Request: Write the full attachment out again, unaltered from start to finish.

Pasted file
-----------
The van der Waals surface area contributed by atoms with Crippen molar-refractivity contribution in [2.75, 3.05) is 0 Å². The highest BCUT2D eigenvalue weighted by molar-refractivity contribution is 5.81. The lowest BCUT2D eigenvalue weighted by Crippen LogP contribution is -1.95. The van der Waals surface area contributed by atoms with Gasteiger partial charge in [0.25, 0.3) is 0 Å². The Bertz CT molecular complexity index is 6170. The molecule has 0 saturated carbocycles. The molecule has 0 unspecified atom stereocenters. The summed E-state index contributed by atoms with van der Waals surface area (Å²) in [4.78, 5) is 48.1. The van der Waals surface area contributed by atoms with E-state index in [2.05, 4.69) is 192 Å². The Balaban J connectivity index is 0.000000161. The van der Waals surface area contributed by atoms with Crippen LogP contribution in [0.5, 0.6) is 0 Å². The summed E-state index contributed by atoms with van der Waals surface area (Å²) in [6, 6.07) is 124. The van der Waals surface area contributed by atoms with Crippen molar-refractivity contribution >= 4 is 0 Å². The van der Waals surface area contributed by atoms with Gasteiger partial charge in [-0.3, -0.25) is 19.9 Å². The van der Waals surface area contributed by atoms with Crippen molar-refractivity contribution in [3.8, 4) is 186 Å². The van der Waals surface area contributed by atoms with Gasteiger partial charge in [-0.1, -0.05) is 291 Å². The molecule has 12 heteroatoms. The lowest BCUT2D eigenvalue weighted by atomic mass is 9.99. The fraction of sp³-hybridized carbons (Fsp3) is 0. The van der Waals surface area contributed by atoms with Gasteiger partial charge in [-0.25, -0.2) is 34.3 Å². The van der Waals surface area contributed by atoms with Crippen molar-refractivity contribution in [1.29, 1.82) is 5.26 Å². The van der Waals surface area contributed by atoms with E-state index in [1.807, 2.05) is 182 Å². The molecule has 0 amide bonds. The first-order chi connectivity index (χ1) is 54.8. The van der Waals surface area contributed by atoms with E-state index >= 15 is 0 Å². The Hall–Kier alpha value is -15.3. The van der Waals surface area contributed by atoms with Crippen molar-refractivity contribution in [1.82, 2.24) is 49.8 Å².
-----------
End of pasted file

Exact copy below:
The van der Waals surface area contributed by atoms with Crippen molar-refractivity contribution in [2.75, 3.05) is 0 Å². The highest BCUT2D eigenvalue weighted by molar-refractivity contribution is 5.81. The lowest BCUT2D eigenvalue weighted by Crippen LogP contribution is -1.95. The van der Waals surface area contributed by atoms with Gasteiger partial charge in [0.25, 0.3) is 0 Å². The Bertz CT molecular complexity index is 6170. The molecule has 0 saturated carbocycles. The molecule has 0 unspecified atom stereocenters. The summed E-state index contributed by atoms with van der Waals surface area (Å²) in [4.78, 5) is 48.1. The van der Waals surface area contributed by atoms with E-state index in [2.05, 4.69) is 192 Å². The Balaban J connectivity index is 0.000000161. The van der Waals surface area contributed by atoms with Crippen LogP contribution in [0.5, 0.6) is 0 Å². The summed E-state index contributed by atoms with van der Waals surface area (Å²) in [6, 6.07) is 124. The van der Waals surface area contributed by atoms with Crippen molar-refractivity contribution >= 4 is 0 Å². The van der Waals surface area contributed by atoms with Gasteiger partial charge in [-0.3, -0.25) is 19.9 Å². The van der Waals surface area contributed by atoms with Crippen molar-refractivity contribution in [3.8, 4) is 186 Å². The van der Waals surface area contributed by atoms with Gasteiger partial charge in [-0.1, -0.05) is 291 Å². The molecule has 12 heteroatoms. The lowest BCUT2D eigenvalue weighted by atomic mass is 9.99. The fraction of sp³-hybridized carbons (Fsp3) is 0. The van der Waals surface area contributed by atoms with Gasteiger partial charge in [-0.25, -0.2) is 34.3 Å². The van der Waals surface area contributed by atoms with Crippen molar-refractivity contribution in [1.29, 1.82) is 5.26 Å². The van der Waals surface area contributed by atoms with E-state index in [1.807, 2.05) is 182 Å². The molecule has 0 amide bonds. The first-order chi connectivity index (χ1) is 54.8. The van der Waals surface area contributed by atoms with E-state index >= 15 is 0 Å². The Hall–Kier alpha value is -15.3. The van der Waals surface area contributed by atoms with Crippen molar-refractivity contribution in [1.82, 2.24) is 49.8 Å².